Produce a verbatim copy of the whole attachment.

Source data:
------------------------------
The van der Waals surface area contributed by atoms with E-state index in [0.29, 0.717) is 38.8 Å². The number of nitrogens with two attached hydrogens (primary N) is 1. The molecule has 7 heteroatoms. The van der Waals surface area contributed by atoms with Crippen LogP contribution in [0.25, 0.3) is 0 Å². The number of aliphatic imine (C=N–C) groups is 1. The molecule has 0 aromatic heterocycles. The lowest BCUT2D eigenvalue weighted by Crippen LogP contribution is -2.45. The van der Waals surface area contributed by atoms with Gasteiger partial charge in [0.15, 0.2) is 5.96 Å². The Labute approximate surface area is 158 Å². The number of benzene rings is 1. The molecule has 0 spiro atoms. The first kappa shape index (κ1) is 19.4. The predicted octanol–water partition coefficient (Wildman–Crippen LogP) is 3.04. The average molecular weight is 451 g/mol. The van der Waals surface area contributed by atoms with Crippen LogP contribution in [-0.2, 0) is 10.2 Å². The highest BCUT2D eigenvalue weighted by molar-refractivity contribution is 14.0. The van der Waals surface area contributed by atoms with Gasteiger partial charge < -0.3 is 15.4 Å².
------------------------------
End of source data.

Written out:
The van der Waals surface area contributed by atoms with E-state index in [0.29, 0.717) is 38.8 Å². The number of nitrogens with two attached hydrogens (primary N) is 1. The molecule has 7 heteroatoms. The van der Waals surface area contributed by atoms with Crippen LogP contribution in [0.25, 0.3) is 0 Å². The number of aliphatic imine (C=N–C) groups is 1. The molecule has 0 aromatic heterocycles. The lowest BCUT2D eigenvalue weighted by Crippen LogP contribution is -2.45. The van der Waals surface area contributed by atoms with Gasteiger partial charge in [0.15, 0.2) is 5.96 Å². The Labute approximate surface area is 158 Å². The number of benzene rings is 1. The molecule has 0 spiro atoms. The first kappa shape index (κ1) is 19.4. The predicted octanol–water partition coefficient (Wildman–Crippen LogP) is 3.04. The average molecular weight is 451 g/mol. The van der Waals surface area contributed by atoms with Crippen LogP contribution in [-0.2, 0) is 10.2 Å². The highest BCUT2D eigenvalue weighted by molar-refractivity contribution is 14.0. The van der Waals surface area contributed by atoms with Gasteiger partial charge < -0.3 is 15.4 Å².